Chapters 3 through 8 go into XML and some standards built on basic XML in considerable depth. Depending on how familiar you are with XML and how deeply you want to get into the subject, you may be able to skip or skim much of Part II. You can always refer back to it if you run into a question later in this book.
Chapter 3 offers some general background on XML and XML Namespaces, except for DTDs (which are covered in Chapter 4). Namespaces permit mixing XML for different sources by qualifying the names that appear.
Chapter 5 focuses on XML schemas. Both DTDs and schemas are means of specifying the allowed syntax of an application. DTDs, which were part of the original definition of XML, are covered in great depth. Schemas, a more recent addition to XML, are not covered as thoroughly but enough information is given that you will be able to understand the uses of schemas in the XML Security standards specifications. Although schemas do not completely replace DTDs, they are better adapted to use with namespaces and are used for the authoritative syntax specification in the XML Security standards.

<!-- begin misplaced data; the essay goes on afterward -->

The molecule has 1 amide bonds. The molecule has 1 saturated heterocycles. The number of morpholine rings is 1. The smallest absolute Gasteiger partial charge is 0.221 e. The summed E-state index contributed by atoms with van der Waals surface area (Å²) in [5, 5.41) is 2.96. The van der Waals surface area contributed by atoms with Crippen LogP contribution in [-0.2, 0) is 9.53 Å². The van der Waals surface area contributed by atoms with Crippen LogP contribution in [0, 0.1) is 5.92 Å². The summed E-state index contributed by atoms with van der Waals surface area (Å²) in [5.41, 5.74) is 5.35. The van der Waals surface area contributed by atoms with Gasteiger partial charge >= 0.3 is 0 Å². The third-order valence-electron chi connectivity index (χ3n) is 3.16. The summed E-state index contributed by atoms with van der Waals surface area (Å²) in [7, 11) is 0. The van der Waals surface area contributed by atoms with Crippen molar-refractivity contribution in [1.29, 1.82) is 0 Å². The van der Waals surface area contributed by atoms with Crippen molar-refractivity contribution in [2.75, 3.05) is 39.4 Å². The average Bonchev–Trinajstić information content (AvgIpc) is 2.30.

Chapter 6 covers XPath in great depth. The XPath data model is used through out XML Security including canonicalization, signature, and encryption (Parts III and V). Nevertheless, a full implementation of XPath is not required as part of XML Security. Unless you are very familiar with XPath, you should read most of Chapter 6. You probably don't need to study the entire function library described in Section 6.5, however.
Chapter 7 examines Uniform Resource Identifiers (URIs), the standard way to identify information and resources on the Internet, xml:base, which provides a means to the base from which relative URIs are interpreted, and XPointer, a powerful syntax for specifying pieces of information within larger XML aggregates.
Finally, Chapter 8 gives a snapshot of current state of the work involved in developing an XML Protocol framework.